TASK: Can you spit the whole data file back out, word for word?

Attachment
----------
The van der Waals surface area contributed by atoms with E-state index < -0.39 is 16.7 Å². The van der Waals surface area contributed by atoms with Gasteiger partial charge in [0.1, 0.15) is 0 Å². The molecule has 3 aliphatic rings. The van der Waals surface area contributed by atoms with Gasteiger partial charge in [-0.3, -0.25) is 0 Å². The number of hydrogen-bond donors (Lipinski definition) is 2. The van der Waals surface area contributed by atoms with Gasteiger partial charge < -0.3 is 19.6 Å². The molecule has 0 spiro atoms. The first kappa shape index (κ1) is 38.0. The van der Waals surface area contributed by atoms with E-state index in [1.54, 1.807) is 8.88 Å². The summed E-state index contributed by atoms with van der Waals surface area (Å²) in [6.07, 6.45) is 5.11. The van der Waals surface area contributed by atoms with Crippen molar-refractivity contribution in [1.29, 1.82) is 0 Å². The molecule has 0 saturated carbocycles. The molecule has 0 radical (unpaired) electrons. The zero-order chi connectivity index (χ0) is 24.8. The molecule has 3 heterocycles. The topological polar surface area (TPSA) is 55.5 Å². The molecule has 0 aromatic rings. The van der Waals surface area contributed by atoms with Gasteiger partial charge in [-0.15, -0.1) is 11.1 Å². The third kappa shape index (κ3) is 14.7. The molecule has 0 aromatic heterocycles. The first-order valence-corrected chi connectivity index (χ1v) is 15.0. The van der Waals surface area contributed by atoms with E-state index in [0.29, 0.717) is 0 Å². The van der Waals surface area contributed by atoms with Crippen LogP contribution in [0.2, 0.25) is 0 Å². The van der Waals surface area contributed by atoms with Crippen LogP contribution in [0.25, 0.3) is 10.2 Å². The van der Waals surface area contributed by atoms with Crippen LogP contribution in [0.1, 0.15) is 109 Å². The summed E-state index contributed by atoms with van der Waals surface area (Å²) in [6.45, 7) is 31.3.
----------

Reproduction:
The van der Waals surface area contributed by atoms with E-state index < -0.39 is 16.7 Å². The van der Waals surface area contributed by atoms with Gasteiger partial charge in [0.1, 0.15) is 0 Å². The molecule has 3 aliphatic rings. The van der Waals surface area contributed by atoms with Gasteiger partial charge in [-0.3, -0.25) is 0 Å². The number of hydrogen-bond donors (Lipinski definition) is 2. The van der Waals surface area contributed by atoms with Gasteiger partial charge < -0.3 is 19.6 Å². The molecule has 0 spiro atoms. The first kappa shape index (κ1) is 38.0. The van der Waals surface area contributed by atoms with E-state index in [1.54, 1.807) is 8.88 Å². The summed E-state index contributed by atoms with van der Waals surface area (Å²) in [6.07, 6.45) is 5.11. The van der Waals surface area contributed by atoms with Crippen molar-refractivity contribution in [1.29, 1.82) is 0 Å². The molecule has 0 saturated carbocycles. The molecule has 0 radical (unpaired) electrons. The zero-order chi connectivity index (χ0) is 24.8. The molecule has 3 heterocycles. The topological polar surface area (TPSA) is 55.5 Å². The molecule has 0 aromatic rings. The van der Waals surface area contributed by atoms with Gasteiger partial charge in [-0.15, -0.1) is 11.1 Å². The third kappa shape index (κ3) is 14.7. The molecule has 0 aromatic heterocycles. The first-order valence-corrected chi connectivity index (χ1v) is 15.0. The van der Waals surface area contributed by atoms with E-state index in [0.29, 0.717) is 0 Å². The van der Waals surface area contributed by atoms with Crippen LogP contribution in [0.2, 0.25) is 0 Å². The van der Waals surface area contributed by atoms with Crippen LogP contribution in [0.25, 0.3) is 10.2 Å². The van der Waals surface area contributed by atoms with Crippen LogP contribution in [0.1, 0.15) is 109 Å². The summed E-state index contributed by atoms with van der Waals surface area (Å²) in [6.45, 7) is 31.3.